I guess it’s obvious, but make sure it has this feature. It’s just a great quality-of-life feature, and it’s not going to cost much.
It will shut off when pressure is reached and go back on once it’s needed again.
Great to pair with a tank. Again this is on every recommended compressor in the article.
Adjustable Pressure Gauge
Of all the options, this is the most important. Although not 100% needed, it’s as close as possible to necessary.
You’ll want to be able to play around with the air pressure when you’re doing different tasks. Lower pressure for up close is what I’ve found helps most, and I use higher pressure when far away.
Exactly what pressure? Play around with it. What I typically do, and a good starting point: 10 psi for up-close, fine work. 20-25 psi for priming and base coating.
I was going to say this isn’t absolutely necessary, but it kind of is. You need something to spray into unless you don’t mind paint everywhere.
You can absolutely DIY this with a cardboard box or something similar.
I’ve even seen people hook up fans and exhaust to a cardboard box and dryer duct to vent it outside.
My take is this: You absolutely want something to catch overspray paint, ideally some kind of vent to the outside.
If you have no ventilation at all DEFINITELY wear a respirator mask – something full face with a filter.
The acrylic paint is non-toxic, but it’s also being aerosolized, and you don’t want to breathe paint.
I personally got this model.
It’s worth it to me to have it vented out. I still wear a mask, but I switched to the cloth-style face covering.
Masks and PPE
My go-to mask for a long time was this 3M respirator.
With the ventilated spray booth, I often use just a cloth-style mask now.
Again do not breathe paint fumes. Even nontoxic acrylic is not great for your lungs. Especially if you’re painting a lot, be safe about it.
I find the 3M mask to be very comfortable and didn’t mind wearing it at all.
Thinners and Paints
I go into the best paints and thinners here, but for now, let’s keep things very direct.
You can use virtually any paint through an airbrush. The determining factors are how thin the paint is, and how well it flows through the airbrush.
Some paints don’t thin down very well, meaning they are too runny, give poor coverage, have lots of clumps, or generally don’t perform as intended.
To thin paints for airbrush use here’s a quick list for acrylic paints like Vallejo, Citadel, Reaper, Scale 75, Pro Acryl, etc:
Water: You can use water, either straight tap water or any fancy water like distilled or deionized water. I personally would just use tap water, but I tend to stick with airbrush thinner or flow improver.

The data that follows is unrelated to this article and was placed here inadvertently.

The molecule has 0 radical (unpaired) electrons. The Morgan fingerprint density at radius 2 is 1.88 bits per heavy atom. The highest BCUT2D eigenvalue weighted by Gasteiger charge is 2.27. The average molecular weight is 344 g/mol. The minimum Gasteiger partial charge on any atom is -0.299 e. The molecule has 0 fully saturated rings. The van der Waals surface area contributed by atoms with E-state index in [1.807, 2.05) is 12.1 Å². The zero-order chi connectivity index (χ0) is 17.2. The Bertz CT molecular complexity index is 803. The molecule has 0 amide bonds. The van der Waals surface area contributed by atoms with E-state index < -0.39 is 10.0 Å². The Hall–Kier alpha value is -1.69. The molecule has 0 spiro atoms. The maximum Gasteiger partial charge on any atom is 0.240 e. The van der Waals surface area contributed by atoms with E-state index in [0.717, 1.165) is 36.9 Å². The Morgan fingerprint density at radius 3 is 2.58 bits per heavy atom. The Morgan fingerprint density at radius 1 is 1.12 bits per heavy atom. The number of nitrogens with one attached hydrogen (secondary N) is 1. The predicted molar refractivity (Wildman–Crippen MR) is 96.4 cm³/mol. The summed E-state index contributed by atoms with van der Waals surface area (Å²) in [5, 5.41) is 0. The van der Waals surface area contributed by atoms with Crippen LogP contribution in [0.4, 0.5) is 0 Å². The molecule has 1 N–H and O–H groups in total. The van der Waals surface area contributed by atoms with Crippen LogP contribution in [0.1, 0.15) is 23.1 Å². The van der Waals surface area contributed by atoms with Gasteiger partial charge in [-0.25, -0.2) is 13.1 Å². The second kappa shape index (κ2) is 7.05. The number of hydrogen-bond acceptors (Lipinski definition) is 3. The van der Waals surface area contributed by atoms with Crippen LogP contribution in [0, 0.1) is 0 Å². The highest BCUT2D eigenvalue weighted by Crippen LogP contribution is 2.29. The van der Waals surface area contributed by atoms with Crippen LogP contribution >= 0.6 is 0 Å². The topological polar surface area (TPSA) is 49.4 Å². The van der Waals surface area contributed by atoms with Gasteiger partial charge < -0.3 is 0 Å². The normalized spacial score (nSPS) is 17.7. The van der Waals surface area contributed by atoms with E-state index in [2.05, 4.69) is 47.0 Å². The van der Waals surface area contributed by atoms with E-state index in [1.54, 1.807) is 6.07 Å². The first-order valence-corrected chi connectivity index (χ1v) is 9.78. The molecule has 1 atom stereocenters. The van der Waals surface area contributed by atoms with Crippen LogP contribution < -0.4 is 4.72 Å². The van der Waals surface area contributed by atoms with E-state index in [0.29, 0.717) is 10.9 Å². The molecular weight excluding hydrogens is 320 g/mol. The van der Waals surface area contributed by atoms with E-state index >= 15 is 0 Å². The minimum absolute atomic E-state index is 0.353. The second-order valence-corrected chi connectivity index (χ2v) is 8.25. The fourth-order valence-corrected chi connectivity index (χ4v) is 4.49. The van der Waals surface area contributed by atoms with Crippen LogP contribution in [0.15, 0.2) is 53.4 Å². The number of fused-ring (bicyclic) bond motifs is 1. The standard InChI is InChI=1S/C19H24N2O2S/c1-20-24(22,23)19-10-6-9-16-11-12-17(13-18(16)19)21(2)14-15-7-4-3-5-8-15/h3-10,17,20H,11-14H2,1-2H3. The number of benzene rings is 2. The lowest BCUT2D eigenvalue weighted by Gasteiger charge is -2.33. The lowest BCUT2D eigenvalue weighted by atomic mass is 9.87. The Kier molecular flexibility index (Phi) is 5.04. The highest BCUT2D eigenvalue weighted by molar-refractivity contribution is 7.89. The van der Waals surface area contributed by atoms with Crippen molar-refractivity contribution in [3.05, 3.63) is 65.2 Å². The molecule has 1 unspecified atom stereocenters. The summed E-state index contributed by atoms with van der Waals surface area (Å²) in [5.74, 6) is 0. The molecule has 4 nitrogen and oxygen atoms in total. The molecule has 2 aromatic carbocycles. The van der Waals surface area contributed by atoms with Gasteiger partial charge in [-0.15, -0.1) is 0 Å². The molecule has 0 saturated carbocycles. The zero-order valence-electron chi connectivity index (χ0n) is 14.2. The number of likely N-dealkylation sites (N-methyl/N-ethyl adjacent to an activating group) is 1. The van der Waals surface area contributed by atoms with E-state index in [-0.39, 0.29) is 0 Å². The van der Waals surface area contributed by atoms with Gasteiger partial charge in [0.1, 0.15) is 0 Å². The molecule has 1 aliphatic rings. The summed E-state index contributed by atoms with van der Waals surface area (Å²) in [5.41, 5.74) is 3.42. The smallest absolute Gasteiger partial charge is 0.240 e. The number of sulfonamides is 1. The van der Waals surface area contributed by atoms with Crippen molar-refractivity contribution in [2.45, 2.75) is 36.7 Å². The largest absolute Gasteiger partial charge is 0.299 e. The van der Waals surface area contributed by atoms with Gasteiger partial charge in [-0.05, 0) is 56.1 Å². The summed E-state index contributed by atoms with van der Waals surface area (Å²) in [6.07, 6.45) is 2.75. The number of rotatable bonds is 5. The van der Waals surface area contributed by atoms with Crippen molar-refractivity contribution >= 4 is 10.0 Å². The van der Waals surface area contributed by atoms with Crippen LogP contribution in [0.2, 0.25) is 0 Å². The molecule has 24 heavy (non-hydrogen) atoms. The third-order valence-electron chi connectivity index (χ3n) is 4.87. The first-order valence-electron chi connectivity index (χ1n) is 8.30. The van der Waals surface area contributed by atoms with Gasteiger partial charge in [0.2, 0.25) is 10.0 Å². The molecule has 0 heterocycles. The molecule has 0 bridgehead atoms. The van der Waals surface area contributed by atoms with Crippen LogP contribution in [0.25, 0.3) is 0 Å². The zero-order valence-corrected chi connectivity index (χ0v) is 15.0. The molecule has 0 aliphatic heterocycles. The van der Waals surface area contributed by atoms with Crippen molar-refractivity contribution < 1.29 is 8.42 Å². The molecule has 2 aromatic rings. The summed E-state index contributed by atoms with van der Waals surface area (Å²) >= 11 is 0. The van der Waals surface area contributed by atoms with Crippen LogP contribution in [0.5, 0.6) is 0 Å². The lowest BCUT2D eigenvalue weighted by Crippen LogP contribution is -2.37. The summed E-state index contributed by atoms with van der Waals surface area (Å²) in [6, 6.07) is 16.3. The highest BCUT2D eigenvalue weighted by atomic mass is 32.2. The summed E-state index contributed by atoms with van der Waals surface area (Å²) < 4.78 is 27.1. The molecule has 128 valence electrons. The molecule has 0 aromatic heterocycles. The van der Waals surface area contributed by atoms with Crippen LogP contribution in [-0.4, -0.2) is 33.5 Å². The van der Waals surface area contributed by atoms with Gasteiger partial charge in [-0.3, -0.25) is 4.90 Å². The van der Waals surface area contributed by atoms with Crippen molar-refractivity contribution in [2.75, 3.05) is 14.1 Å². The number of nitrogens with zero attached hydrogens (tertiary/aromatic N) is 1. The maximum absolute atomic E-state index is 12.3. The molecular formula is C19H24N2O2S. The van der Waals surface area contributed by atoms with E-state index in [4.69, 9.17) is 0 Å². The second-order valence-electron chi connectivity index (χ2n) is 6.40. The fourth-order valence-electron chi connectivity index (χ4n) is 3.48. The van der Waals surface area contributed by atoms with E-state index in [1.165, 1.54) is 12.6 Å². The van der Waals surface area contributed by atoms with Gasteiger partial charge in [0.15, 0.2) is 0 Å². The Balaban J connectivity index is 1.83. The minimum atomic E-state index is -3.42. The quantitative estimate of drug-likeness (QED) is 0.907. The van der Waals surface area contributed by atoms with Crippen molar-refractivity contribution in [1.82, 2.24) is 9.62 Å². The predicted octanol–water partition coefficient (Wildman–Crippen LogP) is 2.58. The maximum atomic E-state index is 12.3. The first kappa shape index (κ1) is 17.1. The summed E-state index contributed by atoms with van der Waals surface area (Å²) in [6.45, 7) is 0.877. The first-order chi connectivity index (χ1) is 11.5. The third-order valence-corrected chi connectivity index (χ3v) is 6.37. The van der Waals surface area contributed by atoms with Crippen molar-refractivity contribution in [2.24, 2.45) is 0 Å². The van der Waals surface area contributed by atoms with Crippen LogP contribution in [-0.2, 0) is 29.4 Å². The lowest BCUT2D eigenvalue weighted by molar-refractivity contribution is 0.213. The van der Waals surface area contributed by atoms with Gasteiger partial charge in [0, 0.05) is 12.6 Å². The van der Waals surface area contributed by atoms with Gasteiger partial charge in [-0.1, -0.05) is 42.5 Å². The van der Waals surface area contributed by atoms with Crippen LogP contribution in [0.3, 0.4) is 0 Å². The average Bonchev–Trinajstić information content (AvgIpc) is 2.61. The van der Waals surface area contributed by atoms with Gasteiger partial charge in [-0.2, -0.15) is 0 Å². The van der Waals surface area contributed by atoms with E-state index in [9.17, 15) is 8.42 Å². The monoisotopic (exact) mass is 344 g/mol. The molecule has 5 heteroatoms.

Airbrush Thinner: Nothing really special to make it “airbrush” thinner as opposed to normal acrylic thinner medium that I’m aware of. I just got a big bottle of Vallejo Thinner. Works great.
Airbrush Flow Improver: The main job of flow improver is to slow down the drying time of acrylic paint. Acrylics dry very fast, and when that happens they can clog the airbrush.
When I am about to start airbrushing I will always shoot a little bit of flow improver (Vallejo is awesome) through the airbrush before adding paint to keep things moving. When thinning my paint, I typically do a few drops of flow improver and a few of thinner. No science to it – just develop a feel for it.
Tamiya paints are not water-based acrylics, and they need their own solvent to thin down. Tamiya products work really, really well in an airbrush, especially the Flat White.
It’s hard to find good white paint in general, especially one that works well in an airbrush.
Again, you don’t want to breathe the fumes, so ventilate your work area, and mask up.
For cleaning and maintaining your airbrush there are a couple of obvious products that help and a few that I’ve found to be extremely helpful but not as obvious.
I have them all, and I do recommend them all. Nothing fancy needed.
How I clean my airbrush when I’m done painting for the day:
- When you’re done painting, use the squeeze bottle to rinse the cup and pour it into the bucket.
- Repeat til mostly clean, three or four times usually.
- Backflow the airbrush: plug up the nozzle with a cloth or pinch your fingers over it so no air can come out (don’t get poked by the needle), then let air flow. It will bubble up in the cup. This gets a lot of the inside paint out of the brush.
- Use a baby wipe and/or paper towels to get the residual paint out.
- Finish by shooting airbrush cleaner through the airbrush into your cleaning pot.
Squeaky clean and ready for next time!
Last update on 2021-07-30 at 20:08 / Affiliate links / Images from Amazon Product Advertising API